The pure analog, but trunk tracking, and built in library handheld that I started with is the Grecom PSR-700 EZ scan SD. The PSR-800 is available used on ebay for between 150-250.

    RadioReference.com has tons of in depth info, and is the database the other radio manfs use to update their frequency lists. There are ways to use their scanlists in other radios, but they start getting complicated. Check there to see what’s in use in your area. You might be able to get by with a used analog scanner.

    http://www.scannermaster.com seems to be a decent place to buy new, and they offer a programming service for scanners that don’t have built in libraries.

    I still have a couple of analog scanners running. They are fine for ham bands, most areas only have one or two active repeaters and that is easy enough to program in by hand. They cover air, marine, frs and gmrs, and the business (Color Dot) frequencies just fine. Plenty of other services still use analog and non-trunked freqs too.

    Hope that helps!

    n

  17. Lynn et altri

    I do not believe that IT and more specifically building software are worthless things, far from it, but I learnt (guess) that everything that could be automated is going to be automated, as example, frameworks, as cycles are cheap.
    Good? Bad? who knows but is the same as plumbing as Nick said, 50 years ago a plumber was professional people who earned a live form him and his famuly on a one people job for 4 or 5, now? nope DIY finished everything and prebuilt Mc Mansions finished it.

    Surely there is job to fix things, but ot to build as60 years ago, IT is going to be this, and, worst, you could not do offshore fixing plumbing, IT?

    And the last paragraph is crucial, well since 90s I am/was low end manager, so, the complete reengineering and C suites left me out, and I know if I was plumber, I was in better position.

    well stop the rant

  18. “The photo was not Trump randomly exposing classified information, it was done deliberately. ”

    –I don’t know why people think he’s an idiot. Like the Bushes were idiots. How is it comforting to think the President is a dribbling moron?

    — how many idiots become billionaires? I don’t care who staked him, or how many times he used the bankruptcy laws, no one gives money like that to a moron.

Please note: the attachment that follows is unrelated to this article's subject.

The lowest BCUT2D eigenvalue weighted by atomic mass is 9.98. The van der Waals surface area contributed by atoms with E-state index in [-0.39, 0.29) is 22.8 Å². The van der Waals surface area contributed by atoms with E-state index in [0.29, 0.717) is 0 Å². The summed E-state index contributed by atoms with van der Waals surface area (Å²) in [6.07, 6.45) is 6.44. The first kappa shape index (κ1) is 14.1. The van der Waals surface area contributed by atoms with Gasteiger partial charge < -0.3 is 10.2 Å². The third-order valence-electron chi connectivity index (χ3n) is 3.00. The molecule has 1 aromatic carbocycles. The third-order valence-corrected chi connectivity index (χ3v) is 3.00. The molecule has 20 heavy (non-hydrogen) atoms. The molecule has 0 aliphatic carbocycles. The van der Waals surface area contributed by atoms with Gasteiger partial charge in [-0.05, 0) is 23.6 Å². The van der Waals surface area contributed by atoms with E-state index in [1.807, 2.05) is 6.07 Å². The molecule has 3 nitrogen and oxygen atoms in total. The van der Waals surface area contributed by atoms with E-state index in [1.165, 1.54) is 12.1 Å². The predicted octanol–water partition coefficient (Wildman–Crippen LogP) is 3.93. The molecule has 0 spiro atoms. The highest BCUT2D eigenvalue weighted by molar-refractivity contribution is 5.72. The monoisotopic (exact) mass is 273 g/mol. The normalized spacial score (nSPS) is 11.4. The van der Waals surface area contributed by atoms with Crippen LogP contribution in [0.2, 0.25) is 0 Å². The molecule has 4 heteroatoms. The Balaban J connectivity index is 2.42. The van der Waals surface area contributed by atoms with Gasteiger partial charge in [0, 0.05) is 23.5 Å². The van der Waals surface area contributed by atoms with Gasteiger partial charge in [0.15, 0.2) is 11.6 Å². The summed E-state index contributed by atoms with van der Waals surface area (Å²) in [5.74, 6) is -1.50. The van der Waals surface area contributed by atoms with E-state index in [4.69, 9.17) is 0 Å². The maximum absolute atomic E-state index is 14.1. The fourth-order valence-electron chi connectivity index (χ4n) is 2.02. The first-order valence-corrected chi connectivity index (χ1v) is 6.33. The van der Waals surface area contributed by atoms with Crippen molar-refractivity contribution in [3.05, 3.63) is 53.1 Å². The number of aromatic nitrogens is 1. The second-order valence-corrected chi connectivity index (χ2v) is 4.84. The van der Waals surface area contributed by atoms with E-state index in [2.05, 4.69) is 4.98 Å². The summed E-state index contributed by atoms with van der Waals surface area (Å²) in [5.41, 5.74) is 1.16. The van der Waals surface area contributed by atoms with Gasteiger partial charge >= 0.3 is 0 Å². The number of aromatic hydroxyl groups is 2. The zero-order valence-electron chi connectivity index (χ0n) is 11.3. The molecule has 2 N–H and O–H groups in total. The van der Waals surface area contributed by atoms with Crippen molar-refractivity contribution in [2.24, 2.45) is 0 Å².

–whatever his other problems are, lack of intellect isn’t one of them.

    n


  19. — how many idiots become billionaires? I don’t care who staked him, or how many times he used the bankruptcy laws, no one gives money like that to a moron.

    –whatever his other problems are, lack of intellect isn’t one of them.

    @nick, but don’t you know Trump is just the front man! I know a guy who completely believes Trump either just got lucky turning 10 million into billions, or is the front man for the real Nazis. Rationality has left the planet.

    @Rick, it looks good on desktop and Brave (chromium) on Android.

  20. Hey rick, where do the icon/avatars come from in this theme? how do I get a pic to use there?

    n

  21. @nick

    Avatars for users are in your profile. If you are logged in, you should see the black admin bar on the top, and on the top right a “Welcome, “. Click there and “Edit Your Profile”.

    Or, as an Admin, you can go into the users list and edit your user and add you avatar.

    Ah, I see that “Gavatar” is used for your avatar (see https://en.gravatar.com/ ). You have to log in with your WordPress.com user account (different from the one here) and go from there.

  22. But, I will be 78 in 2038 and just five years away from the oldest man known to live with a single coronary artery, 83. Since I doubt that I will make it to even 78, you will be on your own to fix the 2038 crashes !

    They’ll fix you up with a lab-grown heart. It will be “all hands on deck” for Y2038.

    Just stay out of UT Southwestern’s transplant program. The doctors are scared of the nursing staff. Of course, one of the nurses killed my father-in-law (long story) so maybe there is a good reason for them to be scared.

    I’m on mini strike again this weekend. My work laptop is off until Tuesday morning. We were supposed to be done as of yesterday, but that wasn’t going to happen regardless of whether I worked all weekend or not.

  23. @Greg: